Did you Know Text Messages and Other Communications can be Relevant in a Divorce Case? - Greenwich Moms

Did you know that text messages and other electronic communications, such as e-mails, What’s App messages, and Facebook messages are increasingly being used in Connecticut divorce cases?

Why can certain messages be relevant to your divorce case? Most often, such messages are requested to establish an affair or illicit relationship.  In addition to corroborating the existence of the relationship, these messages can be used to prove the transfer of money or gifts between your spouse and his or her paramour or any travel or trips they may have taken together.

Messages between your spouse and other people may also be relevant.  For example, there may be communications between your spouse and a family member or friend, which could shed light on certain financial arrangements, like whether a payment by a family member to your spouse is a loan or gift, or whether the family member intends to regularly pay for certain household expenses on behalf of your spouse.

You should immediately alert your lawyer if you believe your spouse has certain communications which could assist your claims in your divorce.  You should also alert your lawyer if you are concerned about any messages that you may possess.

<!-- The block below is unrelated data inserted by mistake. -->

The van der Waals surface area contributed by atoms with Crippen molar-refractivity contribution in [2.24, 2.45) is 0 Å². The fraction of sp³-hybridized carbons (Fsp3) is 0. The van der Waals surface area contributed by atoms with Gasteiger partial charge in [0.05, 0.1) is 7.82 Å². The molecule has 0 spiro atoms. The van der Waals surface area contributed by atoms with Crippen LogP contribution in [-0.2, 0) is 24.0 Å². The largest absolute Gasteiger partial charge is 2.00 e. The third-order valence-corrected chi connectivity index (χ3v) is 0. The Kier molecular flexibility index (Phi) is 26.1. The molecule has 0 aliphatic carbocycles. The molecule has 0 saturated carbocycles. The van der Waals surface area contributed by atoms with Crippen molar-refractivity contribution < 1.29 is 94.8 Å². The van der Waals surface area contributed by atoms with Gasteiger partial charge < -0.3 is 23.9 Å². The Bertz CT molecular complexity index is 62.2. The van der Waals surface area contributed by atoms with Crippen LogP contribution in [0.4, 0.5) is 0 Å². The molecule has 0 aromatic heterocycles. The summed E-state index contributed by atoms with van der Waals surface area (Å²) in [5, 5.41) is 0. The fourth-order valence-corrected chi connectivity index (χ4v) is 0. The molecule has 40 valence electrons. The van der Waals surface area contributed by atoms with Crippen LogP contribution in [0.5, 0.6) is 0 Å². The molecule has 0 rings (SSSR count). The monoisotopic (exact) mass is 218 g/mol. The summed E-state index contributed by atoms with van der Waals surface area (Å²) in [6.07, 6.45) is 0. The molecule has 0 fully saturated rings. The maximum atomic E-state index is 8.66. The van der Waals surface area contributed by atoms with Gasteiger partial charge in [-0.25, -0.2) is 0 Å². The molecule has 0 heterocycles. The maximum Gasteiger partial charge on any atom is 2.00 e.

It is possible that you may stumble across these messages on your own before or during your divorce case. While you cannot hack into your spouse’s electronic devices or apps, consider whether your spouse has given you permission to access the device.  If you notice such messages while on a device with permission, you should immediately take a picture or screenshot of the relevant messages and save them in a safe place. Another way you may find this information is by accessing it via the shared iCloud account.  Often times, messages and other information such as pictures, are easily accessible via iCloud.  Alternatively, if you have concerns about your spouse discovering such communications, you should immediately change the passwords to your electronic devices and also turn off the iCloud sharing feature, if you have an iPhone.

These communications are not necessarily private, nor immune from disclosure during your divorce case. For that reason, we often advise our clients to write these messages as if the judge in your case were to eventually see them, or to communicate verbally as much as possible.  For questions about how messages can be used or protected in your divorce case, contact the lawyers of Ferro & Battey, LLC today.

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